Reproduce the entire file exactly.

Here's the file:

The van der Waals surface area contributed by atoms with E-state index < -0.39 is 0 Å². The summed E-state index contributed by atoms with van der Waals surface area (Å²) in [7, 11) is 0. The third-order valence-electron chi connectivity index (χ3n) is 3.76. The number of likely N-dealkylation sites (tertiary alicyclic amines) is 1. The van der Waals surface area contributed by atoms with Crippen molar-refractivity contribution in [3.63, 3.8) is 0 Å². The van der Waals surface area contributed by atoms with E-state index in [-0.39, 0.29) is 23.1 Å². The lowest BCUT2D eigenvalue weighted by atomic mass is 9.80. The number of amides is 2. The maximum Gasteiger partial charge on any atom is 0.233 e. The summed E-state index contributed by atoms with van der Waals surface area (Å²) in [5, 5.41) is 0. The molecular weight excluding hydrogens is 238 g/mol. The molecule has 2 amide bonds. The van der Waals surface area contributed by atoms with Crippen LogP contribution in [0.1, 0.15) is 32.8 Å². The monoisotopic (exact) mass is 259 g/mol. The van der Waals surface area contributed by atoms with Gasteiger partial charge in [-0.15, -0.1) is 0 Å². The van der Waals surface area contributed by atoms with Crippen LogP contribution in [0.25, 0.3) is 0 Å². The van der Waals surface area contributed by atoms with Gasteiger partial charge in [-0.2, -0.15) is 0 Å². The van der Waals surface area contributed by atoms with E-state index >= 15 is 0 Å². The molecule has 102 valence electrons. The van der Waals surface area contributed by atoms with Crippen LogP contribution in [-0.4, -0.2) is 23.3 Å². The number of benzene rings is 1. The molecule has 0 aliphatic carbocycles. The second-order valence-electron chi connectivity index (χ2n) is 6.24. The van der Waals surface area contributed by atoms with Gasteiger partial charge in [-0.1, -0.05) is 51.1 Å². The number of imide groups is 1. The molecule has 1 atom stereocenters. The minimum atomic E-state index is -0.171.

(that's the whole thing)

The van der Waals surface area contributed by atoms with E-state index < -0.39 is 0 Å². The summed E-state index contributed by atoms with van der Waals surface area (Å²) in [7, 11) is 0. The third-order valence-electron chi connectivity index (χ3n) is 3.76. The number of likely N-dealkylation sites (tertiary alicyclic amines) is 1. The van der Waals surface area contributed by atoms with Crippen molar-refractivity contribution in [3.63, 3.8) is 0 Å². The van der Waals surface area contributed by atoms with E-state index in [-0.39, 0.29) is 23.1 Å². The lowest BCUT2D eigenvalue weighted by atomic mass is 9.80. The number of amides is 2. The maximum Gasteiger partial charge on any atom is 0.233 e. The summed E-state index contributed by atoms with van der Waals surface area (Å²) in [5, 5.41) is 0. The molecular weight excluding hydrogens is 238 g/mol. The molecule has 2 amide bonds. The van der Waals surface area contributed by atoms with Crippen LogP contribution in [0.1, 0.15) is 32.8 Å². The monoisotopic (exact) mass is 259 g/mol. The van der Waals surface area contributed by atoms with Gasteiger partial charge in [-0.15, -0.1) is 0 Å². The van der Waals surface area contributed by atoms with Crippen LogP contribution in [0.25, 0.3) is 0 Å². The van der Waals surface area contributed by atoms with Gasteiger partial charge in [-0.2, -0.15) is 0 Å². The van der Waals surface area contributed by atoms with E-state index >= 15 is 0 Å². The molecule has 102 valence electrons. The van der Waals surface area contributed by atoms with Crippen LogP contribution in [-0.4, -0.2) is 23.3 Å². The number of benzene rings is 1. The molecule has 0 aliphatic carbocycles. The second-order valence-electron chi connectivity index (χ2n) is 6.24. The van der Waals surface area contributed by atoms with Gasteiger partial charge in [-0.1, -0.05) is 51.1 Å². The number of imide groups is 1. The molecule has 1 atom stereocenters. The minimum atomic E-state index is -0.171.